In contrast to the above techniques that record portions of the electromagnetic spectrum, magnetic and radiometric methods record differences in rock composition. The magnetic signature of a rock is due to the amount of magnetic minerals such as magnetite it contains. Some rock types (e.g., mafic volcanics and banded iron formations) have a high magnetite content and create magnetic highs. Other rocks low in magnetite (such as quartzite and shale) produce magnetic lows. Faults may be imaged due to magnetite destruction as a result of weathering or alteration during fluid flow along them. Local magnetic highs may indicate addition of magnetic minerals during mineralization and so provide exploration targets. Linear, crosscutting magnetic highs commonly represent mafic dikes. Aeromagnetic data is obtained by flying low altitude, closely spaced parallel paths with an aeroplane or helicopter mounted with (or trailing) a magnetic sensor. Ground magnetic data is recorded using sensors on a tall pole, either handheld or vehicle mounted. Data values are interpolated between recorded measurements. Raw magnetic data is generally first processed to appear as if the inducing magnetic field had a 90° inclination (a process called reduction to the pole). This simplifies magnetic anomalies and centers anomalies over the causative rock body. The distribution of different rock types, position of contacts, and form of folds and other structures can be interpreted from contoured or digitally processed magnetic images. Digital enhancements (such as artificial sun angles and vertical derivatives) are used to highlight faults, shear zones, and/or lithological contacts. Aeromagnetic data allows geological maps to be made in areas of no outcrop, even below lakes or superficial cover.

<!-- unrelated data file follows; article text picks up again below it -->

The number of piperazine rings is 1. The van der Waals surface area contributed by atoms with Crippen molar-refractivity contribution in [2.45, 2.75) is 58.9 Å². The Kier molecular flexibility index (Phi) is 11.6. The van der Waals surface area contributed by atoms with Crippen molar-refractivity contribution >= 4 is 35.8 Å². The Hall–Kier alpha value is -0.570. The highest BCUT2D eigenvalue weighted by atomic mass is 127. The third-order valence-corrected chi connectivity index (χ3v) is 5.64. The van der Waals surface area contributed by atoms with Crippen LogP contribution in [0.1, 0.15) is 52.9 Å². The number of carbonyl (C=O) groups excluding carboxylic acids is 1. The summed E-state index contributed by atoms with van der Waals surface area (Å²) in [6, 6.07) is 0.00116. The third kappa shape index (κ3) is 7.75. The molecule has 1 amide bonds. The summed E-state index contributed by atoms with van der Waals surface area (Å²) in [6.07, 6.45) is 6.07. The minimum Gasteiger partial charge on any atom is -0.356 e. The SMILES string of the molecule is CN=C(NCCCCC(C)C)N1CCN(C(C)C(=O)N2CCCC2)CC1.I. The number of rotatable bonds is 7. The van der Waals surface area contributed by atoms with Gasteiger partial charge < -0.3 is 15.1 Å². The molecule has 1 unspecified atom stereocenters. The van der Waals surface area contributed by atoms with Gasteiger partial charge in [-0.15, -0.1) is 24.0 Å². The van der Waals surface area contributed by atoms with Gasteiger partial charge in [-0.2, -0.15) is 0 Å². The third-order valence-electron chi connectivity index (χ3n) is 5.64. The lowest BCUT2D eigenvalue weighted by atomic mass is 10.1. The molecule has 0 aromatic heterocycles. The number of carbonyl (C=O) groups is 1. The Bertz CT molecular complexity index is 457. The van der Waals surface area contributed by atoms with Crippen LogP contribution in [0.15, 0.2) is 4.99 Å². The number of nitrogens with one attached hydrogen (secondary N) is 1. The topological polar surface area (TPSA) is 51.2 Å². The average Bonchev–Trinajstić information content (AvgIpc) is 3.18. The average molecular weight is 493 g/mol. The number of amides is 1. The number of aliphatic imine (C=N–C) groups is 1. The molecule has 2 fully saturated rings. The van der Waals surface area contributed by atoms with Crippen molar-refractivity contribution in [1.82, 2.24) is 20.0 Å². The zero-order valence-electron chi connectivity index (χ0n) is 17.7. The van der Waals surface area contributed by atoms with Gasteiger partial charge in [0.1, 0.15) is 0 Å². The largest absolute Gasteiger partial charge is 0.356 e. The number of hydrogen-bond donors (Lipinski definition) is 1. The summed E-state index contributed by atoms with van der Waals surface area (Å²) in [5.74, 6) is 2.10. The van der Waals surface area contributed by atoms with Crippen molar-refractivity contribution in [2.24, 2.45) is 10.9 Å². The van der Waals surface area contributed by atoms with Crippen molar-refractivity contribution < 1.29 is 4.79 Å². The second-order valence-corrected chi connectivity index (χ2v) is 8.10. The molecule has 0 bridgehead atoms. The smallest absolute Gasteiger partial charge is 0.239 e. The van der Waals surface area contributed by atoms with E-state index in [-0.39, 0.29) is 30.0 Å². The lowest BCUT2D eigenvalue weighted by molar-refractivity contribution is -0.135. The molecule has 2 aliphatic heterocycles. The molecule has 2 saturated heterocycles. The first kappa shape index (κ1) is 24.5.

Airborne gamma ray spectrometry is a technique that measures variations in the potassium, thorium, and uranium content of rocks using sodium iodide crystal detectors mounted in aircraft (radiometric surveys are often carried out at the same time as aeromagnetic surveys). Radiometric data is presented as either individual images portraying the relative amount of each element or images of various element ratios. Radiometric images are useful in mapping compositional variations in granitic and high-grade metamorphic rocks (especially in areas with little or no transported sedimentary cover), rock types such as carbonatite that have unusual amounts or proportions of potassium, thorium and uranium, and alteration zones around mineralized areas. They can also be used to map the distribution of sediments derived by the weathering of granitic and other radiogenic source rocks.
While computer-enhanced images of remotely sensed data are increasingly used in geological interpretation, detailed fieldwork by geologists still provides the backbone for the creation of geological maps.
See also Bathymetric mapping; Cartography; Geologic map; Petroleum, detection; Physical geography; RADAR and SONAR; Remote sensing